Margarita Levieva plays Heather, and when discussing her, Kutcher says, “I’d never seen anything Margarita had done before. We had a couple people we could’ve gone with, but when she auditioned, we just knew we had to have her. And the great thing about working with someone who you haven’t seen much of is that every trick they have in their portfolio is brand new to you. Being in scenes with her, I’m seeing everything for the first time.”  Unlike Samantha, Heather is a woman who gets what she wants because she plays the same games that Nikki does. Heather uses men the way Nikki uses women, and when audiences first meet her she’s gotten herself into a difficult place.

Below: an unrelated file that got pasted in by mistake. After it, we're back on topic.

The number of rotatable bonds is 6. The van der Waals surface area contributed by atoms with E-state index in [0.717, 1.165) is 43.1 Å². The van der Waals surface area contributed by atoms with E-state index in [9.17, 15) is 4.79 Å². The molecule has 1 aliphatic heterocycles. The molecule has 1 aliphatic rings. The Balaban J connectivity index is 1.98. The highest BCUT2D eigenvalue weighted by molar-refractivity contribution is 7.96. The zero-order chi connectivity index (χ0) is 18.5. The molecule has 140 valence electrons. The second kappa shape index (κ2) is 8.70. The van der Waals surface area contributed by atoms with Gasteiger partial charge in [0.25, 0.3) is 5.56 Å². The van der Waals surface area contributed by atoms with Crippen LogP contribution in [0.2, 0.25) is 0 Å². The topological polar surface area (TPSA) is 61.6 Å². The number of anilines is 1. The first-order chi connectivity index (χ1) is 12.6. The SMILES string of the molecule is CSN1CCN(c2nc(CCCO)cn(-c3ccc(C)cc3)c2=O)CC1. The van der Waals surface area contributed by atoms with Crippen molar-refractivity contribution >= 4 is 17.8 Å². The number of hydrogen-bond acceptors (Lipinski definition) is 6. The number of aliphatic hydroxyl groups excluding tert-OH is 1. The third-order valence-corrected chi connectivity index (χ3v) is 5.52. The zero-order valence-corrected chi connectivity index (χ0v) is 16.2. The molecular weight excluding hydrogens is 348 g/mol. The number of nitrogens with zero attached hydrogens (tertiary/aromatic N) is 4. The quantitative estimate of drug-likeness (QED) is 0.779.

“Heather is someone who’s got a lot to lose,” says Levieva. “She’s in a place in her life where she needs to make some decisions. She’s very lonely—I see her as a lone wolf.” Levieva loved the grifter aspects of her character and enjoyed exploring that side of the role, especially because, as an actress herself, Levieva could understand what it takes for Heather to “perform.” “Heather gets what she wants when she wants it,” she says. “She doesn’t take no for an answer.  She’s very in tune with her environment and knows how to work any situation. She knows how to play the game. Heather can live anywhere. She’s a chameleon and wears masks–any place she’s in she knows what mask to wear, any situation she’s in she knows what character to play.”